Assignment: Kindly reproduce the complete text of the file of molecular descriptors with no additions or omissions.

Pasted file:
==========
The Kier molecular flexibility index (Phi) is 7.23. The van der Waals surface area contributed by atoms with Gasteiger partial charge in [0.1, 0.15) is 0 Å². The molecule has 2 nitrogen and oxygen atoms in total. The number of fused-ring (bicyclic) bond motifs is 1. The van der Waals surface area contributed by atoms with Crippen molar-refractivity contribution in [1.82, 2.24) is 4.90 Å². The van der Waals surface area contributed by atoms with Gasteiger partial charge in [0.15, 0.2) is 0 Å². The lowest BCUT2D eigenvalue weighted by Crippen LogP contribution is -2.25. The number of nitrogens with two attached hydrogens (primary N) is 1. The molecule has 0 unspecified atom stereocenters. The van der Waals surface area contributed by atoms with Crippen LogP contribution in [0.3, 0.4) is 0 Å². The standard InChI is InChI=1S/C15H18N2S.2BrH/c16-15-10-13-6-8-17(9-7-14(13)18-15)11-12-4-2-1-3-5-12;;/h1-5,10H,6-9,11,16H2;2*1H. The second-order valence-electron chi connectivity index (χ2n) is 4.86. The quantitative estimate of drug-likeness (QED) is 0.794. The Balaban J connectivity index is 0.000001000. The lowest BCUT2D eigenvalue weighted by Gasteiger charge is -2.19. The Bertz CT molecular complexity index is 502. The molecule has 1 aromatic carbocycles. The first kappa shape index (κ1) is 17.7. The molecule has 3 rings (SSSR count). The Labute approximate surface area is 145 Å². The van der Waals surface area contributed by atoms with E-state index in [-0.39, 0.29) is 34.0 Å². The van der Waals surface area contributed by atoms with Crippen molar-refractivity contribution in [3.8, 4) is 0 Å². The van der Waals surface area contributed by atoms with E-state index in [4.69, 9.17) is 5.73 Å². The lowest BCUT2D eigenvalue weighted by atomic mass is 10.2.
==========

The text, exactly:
The Kier molecular flexibility index (Phi) is 7.23. The van der Waals surface area contributed by atoms with Gasteiger partial charge in [0.1, 0.15) is 0 Å². The molecule has 2 nitrogen and oxygen atoms in total. The number of fused-ring (bicyclic) bond motifs is 1. The van der Waals surface area contributed by atoms with Crippen molar-refractivity contribution in [1.82, 2.24) is 4.90 Å². The van der Waals surface area contributed by atoms with Gasteiger partial charge in [0.15, 0.2) is 0 Å². The lowest BCUT2D eigenvalue weighted by Crippen LogP contribution is -2.25. The number of nitrogens with two attached hydrogens (primary N) is 1. The molecule has 0 unspecified atom stereocenters. The van der Waals surface area contributed by atoms with Crippen LogP contribution in [0.3, 0.4) is 0 Å². The standard InChI is InChI=1S/C15H18N2S.2BrH/c16-15-10-13-6-8-17(9-7-14(13)18-15)11-12-4-2-1-3-5-12;;/h1-5,10H,6-9,11,16H2;2*1H. The second-order valence-electron chi connectivity index (χ2n) is 4.86. The quantitative estimate of drug-likeness (QED) is 0.794. The Balaban J connectivity index is 0.000001000. The lowest BCUT2D eigenvalue weighted by Gasteiger charge is -2.19. The Bertz CT molecular complexity index is 502. The molecule has 1 aromatic carbocycles. The first kappa shape index (κ1) is 17.7. The molecule has 3 rings (SSSR count). The Labute approximate surface area is 145 Å². The van der Waals surface area contributed by atoms with E-state index in [-0.39, 0.29) is 34.0 Å². The van der Waals surface area contributed by atoms with Crippen molar-refractivity contribution in [3.8, 4) is 0 Å². The van der Waals surface area contributed by atoms with E-state index in [4.69, 9.17) is 5.73 Å². The lowest BCUT2D eigenvalue weighted by atomic mass is 10.2.